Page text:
Quality Standards Commence 9 months after passage
Statutory Duties and Penalties Commence 9 months after passage, with revisions
Supporters and Representatives Remove and revise
Needs Assessment Remove and revise

Sector Readiness

UnitingCare Australia shares the Government’s ambition for reforming the aged care sector, and we emphasise the need for these reforms to be delivered in a cohesive, clear manner to ensure consistency and clarity for providers and aged care recipients. The project management efforts and system upgrades needed to transition older Australians, aged care workers, responsible persons, and executive staff across to the new framework cannot be underestimated. This will be in addition to the cumulative effect of the many reforms already introduced since the Royal Commission, all of which have required ongoing dedicated resources to upgrade policies and procedures and meet compliance reporting requirements.

A list of considerations for providers

Once the final Act and associated Rules are known to the sector, set out below is a list of what providers will need to determine before transitioning to the new system.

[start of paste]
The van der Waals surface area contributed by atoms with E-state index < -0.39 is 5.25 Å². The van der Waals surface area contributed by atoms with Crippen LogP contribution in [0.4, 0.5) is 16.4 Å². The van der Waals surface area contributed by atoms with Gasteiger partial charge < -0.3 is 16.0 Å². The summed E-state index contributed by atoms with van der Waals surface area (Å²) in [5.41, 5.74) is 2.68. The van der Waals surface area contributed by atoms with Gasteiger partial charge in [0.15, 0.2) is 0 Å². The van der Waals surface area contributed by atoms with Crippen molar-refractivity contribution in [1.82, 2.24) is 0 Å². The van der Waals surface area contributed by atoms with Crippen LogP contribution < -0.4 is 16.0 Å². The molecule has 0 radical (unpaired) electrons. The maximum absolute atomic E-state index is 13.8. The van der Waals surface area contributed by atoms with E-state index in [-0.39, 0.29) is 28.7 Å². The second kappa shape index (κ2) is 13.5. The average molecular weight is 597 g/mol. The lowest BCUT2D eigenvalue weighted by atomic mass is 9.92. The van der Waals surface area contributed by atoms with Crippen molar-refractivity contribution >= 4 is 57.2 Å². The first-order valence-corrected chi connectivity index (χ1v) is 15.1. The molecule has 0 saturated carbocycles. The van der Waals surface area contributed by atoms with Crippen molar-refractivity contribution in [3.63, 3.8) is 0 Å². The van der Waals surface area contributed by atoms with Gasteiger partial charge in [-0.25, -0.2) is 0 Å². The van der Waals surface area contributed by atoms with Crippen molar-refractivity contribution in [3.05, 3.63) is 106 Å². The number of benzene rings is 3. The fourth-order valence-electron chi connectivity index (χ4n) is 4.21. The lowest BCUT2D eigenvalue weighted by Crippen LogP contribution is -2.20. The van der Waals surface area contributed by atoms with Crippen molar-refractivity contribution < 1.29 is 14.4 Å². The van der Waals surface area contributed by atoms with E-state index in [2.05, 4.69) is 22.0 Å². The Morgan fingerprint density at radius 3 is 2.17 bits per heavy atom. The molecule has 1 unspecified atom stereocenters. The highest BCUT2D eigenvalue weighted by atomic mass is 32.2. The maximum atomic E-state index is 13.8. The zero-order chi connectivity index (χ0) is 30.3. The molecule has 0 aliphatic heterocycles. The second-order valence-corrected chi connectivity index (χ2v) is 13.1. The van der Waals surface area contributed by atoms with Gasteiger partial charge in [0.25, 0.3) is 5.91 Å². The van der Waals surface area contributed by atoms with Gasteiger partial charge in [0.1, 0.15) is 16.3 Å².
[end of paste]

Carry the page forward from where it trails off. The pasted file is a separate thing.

• How the Act’s new Objects, Statement of Rights and Principles interact with current operating processes.
  • How the new regulatory (registration) model interacts with current processes.
  • How the new responsible person obligation aligns with the current key personnel framework, and how the new duties and penalties apply.
  • How the new provider obligations (including subcontracted providers as ‘associated providers’) compare to the current obligations including:
    • How the new statutory duty “as far as reasonably practicable, do not cause adverse effects to the health and safety of care recipients” compares to current requirements.
    • How the new “significant failure and systemic pattern of conduct” requirement fits into existing risk and quality framework and processes.
    • What the new single aged care service list regulatory structure means compared to current practice.
    • Comparing the new audit requirements to current state, including new entry powers for the regulator.
    • Comparing the new aged care quality standards to the current age care quality standards and determining what needs to change.
    • Ensuring incident management systems are compliant with new rules.
    • How the new “ceasing to provide services” obligation compares to the current regime.